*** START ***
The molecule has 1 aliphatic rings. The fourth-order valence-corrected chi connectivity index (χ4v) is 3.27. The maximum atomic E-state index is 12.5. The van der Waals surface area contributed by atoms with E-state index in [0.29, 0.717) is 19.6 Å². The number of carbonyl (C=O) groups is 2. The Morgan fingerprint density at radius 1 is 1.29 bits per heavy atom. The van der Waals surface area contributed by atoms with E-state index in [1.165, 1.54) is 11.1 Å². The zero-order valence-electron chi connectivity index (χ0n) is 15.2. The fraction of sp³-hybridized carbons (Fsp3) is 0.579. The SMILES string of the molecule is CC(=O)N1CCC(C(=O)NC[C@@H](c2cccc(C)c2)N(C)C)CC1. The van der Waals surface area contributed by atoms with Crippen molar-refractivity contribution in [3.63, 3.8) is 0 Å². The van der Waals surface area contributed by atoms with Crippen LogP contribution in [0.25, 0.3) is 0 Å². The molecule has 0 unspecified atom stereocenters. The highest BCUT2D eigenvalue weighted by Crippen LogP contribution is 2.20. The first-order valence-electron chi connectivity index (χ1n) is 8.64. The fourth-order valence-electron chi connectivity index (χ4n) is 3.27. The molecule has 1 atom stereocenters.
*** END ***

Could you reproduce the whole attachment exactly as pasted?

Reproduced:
The molecule has 1 aliphatic rings. The fourth-order valence-corrected chi connectivity index (χ4v) is 3.27. The maximum atomic E-state index is 12.5. The van der Waals surface area contributed by atoms with E-state index in [0.29, 0.717) is 19.6 Å². The number of carbonyl (C=O) groups is 2. The Morgan fingerprint density at radius 1 is 1.29 bits per heavy atom. The van der Waals surface area contributed by atoms with E-state index in [1.165, 1.54) is 11.1 Å². The zero-order valence-electron chi connectivity index (χ0n) is 15.2. The fraction of sp³-hybridized carbons (Fsp3) is 0.579. The SMILES string of the molecule is CC(=O)N1CCC(C(=O)NC[C@@H](c2cccc(C)c2)N(C)C)CC1. The van der Waals surface area contributed by atoms with Crippen molar-refractivity contribution in [3.63, 3.8) is 0 Å². The van der Waals surface area contributed by atoms with Crippen LogP contribution in [0.25, 0.3) is 0 Å². The molecule has 0 unspecified atom stereocenters. The highest BCUT2D eigenvalue weighted by Crippen LogP contribution is 2.20. The first-order valence-electron chi connectivity index (χ1n) is 8.64. The fourth-order valence-electron chi connectivity index (χ4n) is 3.27. The molecule has 1 atom stereocenters.